I have this sentence: "Keep your voice down!" I'm not sure how native speakers pronounce it, but I would put a bit of stress on "Keep" and more stress on "voice"

"2Keep your 1voice down!".

I don't think "down" needs any stress but I'm curious about your opinions too.

closed as primarily opinion-based by FumbleFingers, Chenmunka, Drew, Nicole, ermanen Mar 11 '15 at 22:40

Many good questions generate some degree of opinion based on expert experience, but answers to this question will tend to be almost entirely based on opinions, rather than facts, references, or specific expertise. If this question can be reworded to fit the rules in the help center, please edit the question.

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    Context, context. "KEEP YOUR VOICE DOWN!". "But I'm not shouting. You should keep your voice down!" – FumbleFingers Mar 2 '15 at 13:34
  • You are correct, but you use the phrase for the second time, when the first speaker already said it. It makes sense to use "your" for the second time. My context is this: When someone is yelling, I just want to say: KEEP your VOICE down and I want to be the first who say this. I hear stress on KEEP and VOICE, but I may be wrong. – Zoltan King Mar 2 '15 at 13:45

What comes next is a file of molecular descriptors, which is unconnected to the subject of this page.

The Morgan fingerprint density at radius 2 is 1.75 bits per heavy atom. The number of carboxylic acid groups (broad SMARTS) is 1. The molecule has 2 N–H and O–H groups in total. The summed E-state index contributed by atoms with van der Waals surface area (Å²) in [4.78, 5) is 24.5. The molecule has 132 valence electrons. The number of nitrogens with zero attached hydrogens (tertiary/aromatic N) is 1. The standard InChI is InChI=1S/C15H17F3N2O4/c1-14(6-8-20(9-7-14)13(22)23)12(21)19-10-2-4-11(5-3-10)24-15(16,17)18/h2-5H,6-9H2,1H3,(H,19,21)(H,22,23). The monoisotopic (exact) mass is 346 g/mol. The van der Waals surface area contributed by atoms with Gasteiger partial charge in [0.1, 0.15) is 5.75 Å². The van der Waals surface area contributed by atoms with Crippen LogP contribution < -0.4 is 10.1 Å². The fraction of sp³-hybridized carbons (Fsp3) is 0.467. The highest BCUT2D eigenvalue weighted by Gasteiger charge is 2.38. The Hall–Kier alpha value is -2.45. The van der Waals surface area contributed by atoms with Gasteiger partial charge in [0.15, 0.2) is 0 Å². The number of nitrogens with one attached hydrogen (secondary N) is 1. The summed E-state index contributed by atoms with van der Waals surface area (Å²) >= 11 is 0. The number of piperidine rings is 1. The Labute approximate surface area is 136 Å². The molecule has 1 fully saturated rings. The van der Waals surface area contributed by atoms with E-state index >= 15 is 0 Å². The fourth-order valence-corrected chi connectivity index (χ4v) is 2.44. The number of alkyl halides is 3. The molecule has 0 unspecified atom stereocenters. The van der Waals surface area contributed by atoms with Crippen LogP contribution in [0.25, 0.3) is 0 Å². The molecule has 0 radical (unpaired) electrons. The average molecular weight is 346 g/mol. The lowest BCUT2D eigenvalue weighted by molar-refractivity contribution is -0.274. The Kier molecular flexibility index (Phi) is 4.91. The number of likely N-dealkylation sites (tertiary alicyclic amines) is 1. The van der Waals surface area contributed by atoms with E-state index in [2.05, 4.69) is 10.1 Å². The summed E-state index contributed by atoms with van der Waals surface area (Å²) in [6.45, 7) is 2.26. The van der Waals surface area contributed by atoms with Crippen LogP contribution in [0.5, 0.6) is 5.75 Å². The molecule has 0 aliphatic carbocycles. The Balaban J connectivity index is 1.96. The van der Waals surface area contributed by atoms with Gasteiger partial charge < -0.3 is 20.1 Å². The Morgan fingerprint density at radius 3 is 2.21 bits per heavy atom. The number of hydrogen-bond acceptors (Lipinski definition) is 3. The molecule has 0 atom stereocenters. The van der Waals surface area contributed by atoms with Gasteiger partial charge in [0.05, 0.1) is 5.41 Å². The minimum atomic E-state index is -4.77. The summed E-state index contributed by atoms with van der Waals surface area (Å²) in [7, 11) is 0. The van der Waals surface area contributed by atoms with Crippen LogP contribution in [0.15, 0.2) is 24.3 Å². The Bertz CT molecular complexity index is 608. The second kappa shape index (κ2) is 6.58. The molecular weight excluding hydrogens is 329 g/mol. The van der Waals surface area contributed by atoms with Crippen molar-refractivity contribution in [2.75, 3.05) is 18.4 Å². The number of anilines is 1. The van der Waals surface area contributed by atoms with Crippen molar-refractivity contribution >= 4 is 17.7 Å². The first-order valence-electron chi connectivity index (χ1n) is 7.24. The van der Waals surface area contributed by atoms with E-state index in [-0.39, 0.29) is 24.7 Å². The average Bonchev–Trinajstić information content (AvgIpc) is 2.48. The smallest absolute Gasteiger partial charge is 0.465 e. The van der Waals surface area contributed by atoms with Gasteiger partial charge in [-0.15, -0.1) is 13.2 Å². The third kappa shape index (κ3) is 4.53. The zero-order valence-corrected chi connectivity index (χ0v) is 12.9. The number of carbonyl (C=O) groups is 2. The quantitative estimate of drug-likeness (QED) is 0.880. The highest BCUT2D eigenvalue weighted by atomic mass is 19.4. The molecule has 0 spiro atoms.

• I've no mechanism for searching for examples, but obviously it's perfectly possible (and can indeed be more "natural" in some contexts) to put the primary stress on DOWN. And although it might be a bit more contrived, there will also be contexts where the primary stress can reasonably go on KEEP. The exact position and level of stress can vary for practically any utterance. – FumbleFingers Mar 2 '15 at 13:52
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    If you think stressing DOWN is exclusively a feature of childish (incompetent speaker?) usage, all I can say is I think that's a matter of opinion (yours, which I think is wrong). So after due consideration I think the question itself is Primarily Opinion-based. – FumbleFingers Mar 2 '15 at 13:56
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    Yes, I think that's the correct most neutral stress. If the speaker were adopting a strongly admonitory or scolding tone, primary stress could go on "down". – Greg Lee Mar 2 '15 at 16:31

Stress in sentences in English often indicates the shade of meaning the speaker wishes to convey. In this case, there is not a unique way to say this phrase.

(2)Keep your (1)voice down:

What you'd use when reminding somebody they will have to speak softly (say, they're going into an animal shelter where speaking too loudly will agitate the animals).

(2)Keep your voice (1)down:

You're speaking too loudly right now. Please fix it.

You can even come up with contexts in which you'd stess your, but they seem relatively contrived to me.

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